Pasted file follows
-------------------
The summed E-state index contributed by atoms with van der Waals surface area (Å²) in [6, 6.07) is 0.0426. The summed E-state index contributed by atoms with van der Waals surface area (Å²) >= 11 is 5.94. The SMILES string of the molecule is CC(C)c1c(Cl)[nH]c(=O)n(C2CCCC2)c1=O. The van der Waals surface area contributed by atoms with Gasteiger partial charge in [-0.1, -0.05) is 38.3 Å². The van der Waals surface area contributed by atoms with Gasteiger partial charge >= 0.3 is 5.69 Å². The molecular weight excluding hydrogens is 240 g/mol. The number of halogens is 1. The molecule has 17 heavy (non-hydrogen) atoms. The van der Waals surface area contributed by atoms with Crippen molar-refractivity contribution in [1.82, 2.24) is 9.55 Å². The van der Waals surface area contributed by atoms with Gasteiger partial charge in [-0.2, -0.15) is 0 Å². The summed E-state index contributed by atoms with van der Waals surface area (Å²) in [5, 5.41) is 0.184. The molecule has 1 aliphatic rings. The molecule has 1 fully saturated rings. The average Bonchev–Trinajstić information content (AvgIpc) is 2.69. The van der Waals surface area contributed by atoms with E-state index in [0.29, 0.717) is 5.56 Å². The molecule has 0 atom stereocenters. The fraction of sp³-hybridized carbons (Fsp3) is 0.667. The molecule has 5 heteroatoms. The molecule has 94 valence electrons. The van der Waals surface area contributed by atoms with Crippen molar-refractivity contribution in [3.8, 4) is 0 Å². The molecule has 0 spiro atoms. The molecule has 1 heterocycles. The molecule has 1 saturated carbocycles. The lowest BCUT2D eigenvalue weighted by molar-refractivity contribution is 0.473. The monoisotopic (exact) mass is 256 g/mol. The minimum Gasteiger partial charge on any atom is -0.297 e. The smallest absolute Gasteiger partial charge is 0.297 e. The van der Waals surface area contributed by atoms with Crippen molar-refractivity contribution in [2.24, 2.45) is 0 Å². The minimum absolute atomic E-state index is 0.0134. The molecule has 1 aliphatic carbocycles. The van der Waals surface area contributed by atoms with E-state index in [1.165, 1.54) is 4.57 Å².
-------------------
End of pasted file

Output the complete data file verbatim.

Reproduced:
The summed E-state index contributed by atoms with van der Waals surface area (Å²) in [6, 6.07) is 0.0426. The summed E-state index contributed by atoms with van der Waals surface area (Å²) >= 11 is 5.94. The SMILES string of the molecule is CC(C)c1c(Cl)[nH]c(=O)n(C2CCCC2)c1=O. The van der Waals surface area contributed by atoms with Gasteiger partial charge in [-0.1, -0.05) is 38.3 Å². The van der Waals surface area contributed by atoms with Gasteiger partial charge >= 0.3 is 5.69 Å². The molecular weight excluding hydrogens is 240 g/mol. The number of halogens is 1. The molecule has 17 heavy (non-hydrogen) atoms. The van der Waals surface area contributed by atoms with Crippen molar-refractivity contribution in [1.82, 2.24) is 9.55 Å². The van der Waals surface area contributed by atoms with Gasteiger partial charge in [-0.2, -0.15) is 0 Å². The summed E-state index contributed by atoms with van der Waals surface area (Å²) in [5, 5.41) is 0.184. The molecule has 1 aliphatic rings. The molecule has 1 fully saturated rings. The average Bonchev–Trinajstić information content (AvgIpc) is 2.69. The van der Waals surface area contributed by atoms with E-state index in [0.29, 0.717) is 5.56 Å². The molecule has 0 atom stereocenters. The fraction of sp³-hybridized carbons (Fsp3) is 0.667. The molecule has 5 heteroatoms. The molecule has 94 valence electrons. The van der Waals surface area contributed by atoms with Crippen molar-refractivity contribution in [3.8, 4) is 0 Å². The molecule has 0 spiro atoms. The molecule has 1 heterocycles. The molecule has 1 saturated carbocycles. The lowest BCUT2D eigenvalue weighted by molar-refractivity contribution is 0.473. The monoisotopic (exact) mass is 256 g/mol. The minimum Gasteiger partial charge on any atom is -0.297 e. The smallest absolute Gasteiger partial charge is 0.297 e. The van der Waals surface area contributed by atoms with Crippen molar-refractivity contribution in [2.24, 2.45) is 0 Å². The minimum absolute atomic E-state index is 0.0134. The molecule has 1 aliphatic carbocycles. The van der Waals surface area contributed by atoms with E-state index in [1.165, 1.54) is 4.57 Å².